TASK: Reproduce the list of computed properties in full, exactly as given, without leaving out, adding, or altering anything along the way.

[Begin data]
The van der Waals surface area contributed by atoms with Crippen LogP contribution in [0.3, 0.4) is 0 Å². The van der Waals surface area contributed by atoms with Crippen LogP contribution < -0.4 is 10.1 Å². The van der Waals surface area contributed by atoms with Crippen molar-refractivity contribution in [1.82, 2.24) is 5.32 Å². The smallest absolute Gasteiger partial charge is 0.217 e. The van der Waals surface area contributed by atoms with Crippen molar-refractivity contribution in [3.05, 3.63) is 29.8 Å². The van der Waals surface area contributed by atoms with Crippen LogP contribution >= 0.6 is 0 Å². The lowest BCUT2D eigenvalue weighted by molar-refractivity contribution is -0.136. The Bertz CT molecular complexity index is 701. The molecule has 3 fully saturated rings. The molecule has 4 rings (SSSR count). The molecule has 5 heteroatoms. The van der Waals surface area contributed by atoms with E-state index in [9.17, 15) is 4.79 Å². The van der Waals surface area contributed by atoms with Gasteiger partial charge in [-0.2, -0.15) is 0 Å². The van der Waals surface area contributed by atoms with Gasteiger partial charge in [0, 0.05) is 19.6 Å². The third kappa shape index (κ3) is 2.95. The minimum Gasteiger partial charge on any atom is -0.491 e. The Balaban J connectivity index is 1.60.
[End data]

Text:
The van der Waals surface area contributed by atoms with Crippen LogP contribution in [0.3, 0.4) is 0 Å². The van der Waals surface area contributed by atoms with Crippen LogP contribution < -0.4 is 10.1 Å². The van der Waals surface area contributed by atoms with Crippen molar-refractivity contribution in [1.82, 2.24) is 5.32 Å². The smallest absolute Gasteiger partial charge is 0.217 e. The van der Waals surface area contributed by atoms with Crippen molar-refractivity contribution in [3.05, 3.63) is 29.8 Å². The van der Waals surface area contributed by atoms with Crippen LogP contribution >= 0.6 is 0 Å². The lowest BCUT2D eigenvalue weighted by molar-refractivity contribution is -0.136. The Bertz CT molecular complexity index is 701. The molecule has 3 fully saturated rings. The molecule has 4 rings (SSSR count). The molecule has 5 heteroatoms. The van der Waals surface area contributed by atoms with E-state index in [9.17, 15) is 4.79 Å². The van der Waals surface area contributed by atoms with Gasteiger partial charge in [-0.2, -0.15) is 0 Å². The van der Waals surface area contributed by atoms with Gasteiger partial charge in [0, 0.05) is 19.6 Å². The third kappa shape index (κ3) is 2.95. The minimum Gasteiger partial charge on any atom is -0.491 e. The Balaban J connectivity index is 1.60.